Mary Gostelow dines in, in Hong Kong

Girlahead visits The Peninsula Hong Kong

Since some flights from Sydney, in particular, arrive in Hong Kong the next day around breakfast time, or even before, thank goodness for The Peninsula’s company-wide welcome. Any time in, and any time out.

All right, Hong Kong has been a bit like a hidden city for the immediate past. Masochists who relish confinement tolerated quarantine on arrival. Now, slowly but surely, it is opening up. Business bosses can fly in for meetings, and leisure travellers can go visit their favourite jeweller or tailor – although until last Wednesday, 14th December, there was no dining in public, even in hotels.

The Peninsula Hong Kong

But let’s praise the half-full glass. Admittedly, some chefs, servers and food suppliers might be caught unawares (it’s to be hoped the Krug is long since chilled). Next, if you happen to be in town over New Year, there’s a surprise in store. Real-time televised and live-streamed, wunderkind experimental pianist Niu Niu will jam with taiko drummers and Hong Kong Rope Skipping Club athletes, and The Hong Kong Tourism Board is organising a rooftop-mounted pyrotechnic display along Victoria Harbour.

Lobby, The Peninsula Hong Kong

The Peninsula is only five years’ short of its first century. Book an arrival experience, with airport pick up in one of the hotel’s extended-wheelbase Rolls Royce Silver Spurs, in dark Peninsula green. With 870 detail-obsessed employees dressed by Barbara Battaglini the effect is rather akin to taking part in an haute couture ballet (part of their training must be how to move without a sound). Of the 300 rooms, favourites include any number -15 in the 28-floor tower block, the higher the floor the better the view across Victoria Harbour to Hong Kong Island. Check-in and front desk will already have programmed the electric signage in the room to your chosen language, and, for repeaters, your favourite newspapers and magazines will be waiting.

Gaddi's, The Peninsula Hong Kong

What a festive welcome you will get. The hotel’s first floor is temporarily transformed, over the festive season, into a rail terminus, ‘Grand Salisbury Station’, complete with a Peninsula Express ‘train carriage’. Head out to the locale, to check local decorations and boutiques in the immediate vicinity, Tsim Sha Tsui. Take a Star Ferry to the Island, and hike up The Peak.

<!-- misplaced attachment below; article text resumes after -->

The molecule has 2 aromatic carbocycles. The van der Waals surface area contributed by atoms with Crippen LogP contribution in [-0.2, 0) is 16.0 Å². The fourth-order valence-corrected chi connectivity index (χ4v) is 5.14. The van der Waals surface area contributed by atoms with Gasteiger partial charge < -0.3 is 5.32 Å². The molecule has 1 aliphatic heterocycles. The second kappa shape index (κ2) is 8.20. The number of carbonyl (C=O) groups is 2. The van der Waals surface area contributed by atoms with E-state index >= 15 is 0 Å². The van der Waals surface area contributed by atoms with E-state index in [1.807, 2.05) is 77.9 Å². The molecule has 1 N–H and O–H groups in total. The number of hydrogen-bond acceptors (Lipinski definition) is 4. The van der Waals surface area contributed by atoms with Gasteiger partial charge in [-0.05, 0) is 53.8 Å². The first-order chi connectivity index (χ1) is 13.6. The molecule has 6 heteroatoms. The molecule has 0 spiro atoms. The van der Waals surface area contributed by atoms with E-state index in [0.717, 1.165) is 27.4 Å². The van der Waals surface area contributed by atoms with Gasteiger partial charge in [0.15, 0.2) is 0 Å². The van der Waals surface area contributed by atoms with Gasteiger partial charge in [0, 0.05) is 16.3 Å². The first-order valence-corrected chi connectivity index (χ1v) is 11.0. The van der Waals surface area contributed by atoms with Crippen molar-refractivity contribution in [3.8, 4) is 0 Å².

When you’re hungry, if you prefer to eat out of the public eye, the hotel’s private dining can rustle up a feast. Dine off a Peninsula Signature club sandwich, with bacon, on-the-bone ham, GruyeĚre, onion relish, boiled egg, toasted white bread, or go for Chinese wonton with braised black mushrooms, and end it all with dark chocolate tart with caramelised hazelnuts. Start with Tsing Tao beer or Tio Pepe Extra Dry, finish with Chivas Royal Salute 21 Year, or a glass or two of The Peninsula’s own wines.

Chesa, The Peninsula Hong Kong

And greet the morning with The Wake Up, a smoothie of beetroot, apple, carrot, ginger, skimmed milk. Try a dim sum selection with shrimp dumpling, pork dumpling and vegetable dumpling. Sip The Peninsula’s Ti Guan Yin, Jasmine or Pu Er – and, thinking of that half-full glass, breakfast from your upper-floor room will give an even better panoramic Victoria Harbour view. You might even say Hong Kong never tasted so good.

Spring Moon, The Peninsula Hong Kong

Lead image: Felix restaurant, The Peninsula Hong Kong

Mary Gostelow publishes the daily, a weekly newswire Mary Gostelow’s Inner Circle, and a unique weekly 15-minute industry Mary Gostelow Girlahead Podcast, all part of Almont Global.

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